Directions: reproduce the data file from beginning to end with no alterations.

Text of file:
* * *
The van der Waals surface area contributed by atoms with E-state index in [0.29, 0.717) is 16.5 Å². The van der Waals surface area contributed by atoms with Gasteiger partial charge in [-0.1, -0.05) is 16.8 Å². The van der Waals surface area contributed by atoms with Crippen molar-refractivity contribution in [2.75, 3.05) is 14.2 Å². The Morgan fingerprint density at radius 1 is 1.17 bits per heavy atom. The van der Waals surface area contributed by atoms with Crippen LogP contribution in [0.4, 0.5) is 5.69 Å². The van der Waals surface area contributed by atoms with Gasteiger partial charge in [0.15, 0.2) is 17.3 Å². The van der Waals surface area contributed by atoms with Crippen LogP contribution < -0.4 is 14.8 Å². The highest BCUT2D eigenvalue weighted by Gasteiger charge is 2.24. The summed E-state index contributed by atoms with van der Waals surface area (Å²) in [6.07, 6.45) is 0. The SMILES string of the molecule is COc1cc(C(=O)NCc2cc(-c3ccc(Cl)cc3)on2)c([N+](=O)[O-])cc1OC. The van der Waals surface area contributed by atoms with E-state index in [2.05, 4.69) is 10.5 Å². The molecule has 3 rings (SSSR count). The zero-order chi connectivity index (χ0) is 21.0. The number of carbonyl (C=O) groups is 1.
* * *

The van der Waals surface area contributed by atoms with E-state index in [0.29, 0.717) is 16.5 Å². The van der Waals surface area contributed by atoms with Gasteiger partial charge in [-0.1, -0.05) is 16.8 Å². The van der Waals surface area contributed by atoms with Crippen molar-refractivity contribution in [2.75, 3.05) is 14.2 Å². The Morgan fingerprint density at radius 1 is 1.17 bits per heavy atom. The van der Waals surface area contributed by atoms with Crippen LogP contribution in [0.4, 0.5) is 5.69 Å². The van der Waals surface area contributed by atoms with Gasteiger partial charge in [0.15, 0.2) is 17.3 Å². The van der Waals surface area contributed by atoms with Crippen LogP contribution < -0.4 is 14.8 Å². The highest BCUT2D eigenvalue weighted by Gasteiger charge is 2.24. The summed E-state index contributed by atoms with van der Waals surface area (Å²) in [6.07, 6.45) is 0. The SMILES string of the molecule is COc1cc(C(=O)NCc2cc(-c3ccc(Cl)cc3)on2)c([N+](=O)[O-])cc1OC. The van der Waals surface area contributed by atoms with E-state index in [2.05, 4.69) is 10.5 Å². The molecule has 3 rings (SSSR count). The zero-order chi connectivity index (χ0) is 21.0. The number of carbonyl (C=O) groups is 1.